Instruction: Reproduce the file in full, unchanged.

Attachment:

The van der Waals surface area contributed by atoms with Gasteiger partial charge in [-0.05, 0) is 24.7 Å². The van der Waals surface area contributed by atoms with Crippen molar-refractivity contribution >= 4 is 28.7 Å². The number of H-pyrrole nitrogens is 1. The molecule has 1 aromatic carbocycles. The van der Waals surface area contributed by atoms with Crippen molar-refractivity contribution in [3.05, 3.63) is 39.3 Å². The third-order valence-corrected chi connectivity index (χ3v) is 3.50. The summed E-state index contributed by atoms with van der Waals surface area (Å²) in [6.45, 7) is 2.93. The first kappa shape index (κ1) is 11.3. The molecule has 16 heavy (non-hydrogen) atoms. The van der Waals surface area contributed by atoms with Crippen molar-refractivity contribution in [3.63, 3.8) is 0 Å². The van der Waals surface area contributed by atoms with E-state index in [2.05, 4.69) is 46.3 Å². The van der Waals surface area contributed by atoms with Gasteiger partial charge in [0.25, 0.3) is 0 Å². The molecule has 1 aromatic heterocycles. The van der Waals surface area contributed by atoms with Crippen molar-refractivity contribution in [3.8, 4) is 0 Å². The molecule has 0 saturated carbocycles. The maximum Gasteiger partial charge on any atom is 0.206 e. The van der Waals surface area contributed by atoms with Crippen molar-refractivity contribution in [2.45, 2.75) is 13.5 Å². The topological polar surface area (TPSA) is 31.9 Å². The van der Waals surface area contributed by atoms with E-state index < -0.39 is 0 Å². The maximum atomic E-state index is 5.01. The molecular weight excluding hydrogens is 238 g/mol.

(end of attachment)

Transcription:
The van der Waals surface area contributed by atoms with Gasteiger partial charge in [-0.05, 0) is 24.7 Å². The van der Waals surface area contributed by atoms with Crippen molar-refractivity contribution >= 4 is 28.7 Å². The number of H-pyrrole nitrogens is 1. The molecule has 1 aromatic carbocycles. The van der Waals surface area contributed by atoms with Crippen molar-refractivity contribution in [3.05, 3.63) is 39.3 Å². The third-order valence-corrected chi connectivity index (χ3v) is 3.50. The summed E-state index contributed by atoms with van der Waals surface area (Å²) in [6.45, 7) is 2.93. The first kappa shape index (κ1) is 11.3. The molecule has 16 heavy (non-hydrogen) atoms. The van der Waals surface area contributed by atoms with Crippen molar-refractivity contribution in [3.63, 3.8) is 0 Å². The van der Waals surface area contributed by atoms with E-state index in [2.05, 4.69) is 46.3 Å². The van der Waals surface area contributed by atoms with Gasteiger partial charge in [0.25, 0.3) is 0 Å². The molecule has 1 aromatic heterocycles. The van der Waals surface area contributed by atoms with Crippen molar-refractivity contribution in [3.8, 4) is 0 Å². The molecule has 0 saturated carbocycles. The maximum Gasteiger partial charge on any atom is 0.206 e. The van der Waals surface area contributed by atoms with Crippen molar-refractivity contribution in [2.45, 2.75) is 13.5 Å². The topological polar surface area (TPSA) is 31.9 Å². The van der Waals surface area contributed by atoms with E-state index < -0.39 is 0 Å². The maximum atomic E-state index is 5.01. The molecular weight excluding hydrogens is 238 g/mol.